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#1239984 - 07/29/09 07:50 PM Mozart Minuet in F K2
Gary D. Offline
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Registered: 08/30/08
Posts: 4802
Loc: South Florida
How many of you have pieces that you teach that either consistently sound horrible, when students play them UNTIL these pieces become so simple for them that they are WAY below the level they are currently on?

This is one of a number of "gems" that I'm about to put on my "never gonna teach THIS again" list.

*I* enjoy playing it for my young students, and they seem to enjoy it when I play it for them. But when they play it themselves, the struggle with the passing dissonances (major 7ths). I always think, "OK, I'm going to come back to this later, when they are playing much more advanced music." But when they do become more advanced, I never seem to GET back to such pieces.

<grrrr>
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#1239999 - 07/29/09 08:04 PM Re: Mozart Minuet in F K2 [Re: Gary D.]
Ebony and Ivory Offline
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Registered: 02/14/05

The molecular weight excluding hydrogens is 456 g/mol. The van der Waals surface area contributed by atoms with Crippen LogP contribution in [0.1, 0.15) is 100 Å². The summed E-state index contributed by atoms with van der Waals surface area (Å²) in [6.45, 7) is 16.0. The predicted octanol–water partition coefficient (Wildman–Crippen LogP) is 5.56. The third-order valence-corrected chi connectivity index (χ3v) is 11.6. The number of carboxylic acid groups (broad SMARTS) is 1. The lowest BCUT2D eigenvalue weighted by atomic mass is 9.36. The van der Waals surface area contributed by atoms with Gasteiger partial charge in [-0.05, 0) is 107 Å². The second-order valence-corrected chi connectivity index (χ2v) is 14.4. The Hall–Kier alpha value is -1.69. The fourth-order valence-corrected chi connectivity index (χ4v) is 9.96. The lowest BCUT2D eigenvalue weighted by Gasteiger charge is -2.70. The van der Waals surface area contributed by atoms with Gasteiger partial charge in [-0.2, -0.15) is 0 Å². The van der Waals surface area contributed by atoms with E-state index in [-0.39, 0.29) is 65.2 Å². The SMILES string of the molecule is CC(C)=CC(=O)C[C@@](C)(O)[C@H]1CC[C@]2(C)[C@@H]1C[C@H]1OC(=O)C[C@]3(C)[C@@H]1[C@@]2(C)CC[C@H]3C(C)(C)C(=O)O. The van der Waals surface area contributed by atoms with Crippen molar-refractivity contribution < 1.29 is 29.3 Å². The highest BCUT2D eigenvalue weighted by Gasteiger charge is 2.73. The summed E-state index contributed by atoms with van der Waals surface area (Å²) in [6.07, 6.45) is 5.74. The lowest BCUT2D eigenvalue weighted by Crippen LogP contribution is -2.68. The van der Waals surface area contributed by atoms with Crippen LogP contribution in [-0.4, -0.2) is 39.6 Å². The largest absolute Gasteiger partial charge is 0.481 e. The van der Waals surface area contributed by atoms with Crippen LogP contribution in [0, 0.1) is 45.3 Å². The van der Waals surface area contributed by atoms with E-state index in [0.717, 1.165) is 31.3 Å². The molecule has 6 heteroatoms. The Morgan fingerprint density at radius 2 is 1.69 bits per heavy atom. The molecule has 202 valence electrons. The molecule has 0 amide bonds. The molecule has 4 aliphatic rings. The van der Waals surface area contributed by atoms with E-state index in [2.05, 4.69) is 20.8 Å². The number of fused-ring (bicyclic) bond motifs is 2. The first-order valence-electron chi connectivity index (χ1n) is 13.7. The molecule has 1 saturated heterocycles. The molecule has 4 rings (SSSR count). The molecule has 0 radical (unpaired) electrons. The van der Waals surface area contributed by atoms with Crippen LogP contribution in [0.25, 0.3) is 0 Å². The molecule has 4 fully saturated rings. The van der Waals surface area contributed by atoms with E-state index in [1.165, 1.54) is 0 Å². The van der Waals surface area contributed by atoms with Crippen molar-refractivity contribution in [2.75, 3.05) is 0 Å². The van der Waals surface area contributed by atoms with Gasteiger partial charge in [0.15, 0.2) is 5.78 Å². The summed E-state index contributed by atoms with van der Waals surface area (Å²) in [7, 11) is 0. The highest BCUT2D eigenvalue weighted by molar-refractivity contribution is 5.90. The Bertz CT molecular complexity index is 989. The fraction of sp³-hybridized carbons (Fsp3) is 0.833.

Posts: 1179
Loc: Minnesota
I change things up {for my own sanity!} too often to let that happen lol.
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#1240054 - 07/29/09 10:18 PM Re: Mozart Minuet in F K2 [Re: Ebony and Ivory]
John v.d.Brook Online   content
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Registered: 03/18/06
Posts: 7368
Loc: Olympia, Washington, USA
Gary, what I especially love about that Mozart is telling them that he wrote it when he was 5. The expressions on their faces are priceless.
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#1240105 - 07/29/09 11:41 PM Re: Mozart Minuet in F K2 [Re: John v.d.Brook]
Gary D. Offline
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Registered: 08/30/08
Posts: 4802
Loc: South Florida
John, I tell kids the same thing, but unfortunately it does not make it sound any better in THEIR hands! wink
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#1240231 - 07/30/09 08:42 AM Re: Mozart Minuet in F K2 [Re: Gary D.]
Ebony and Ivory Offline
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Registered: 02/14/05
Posts: 1179
Loc: Minnesota
Originally Posted By: Gary D.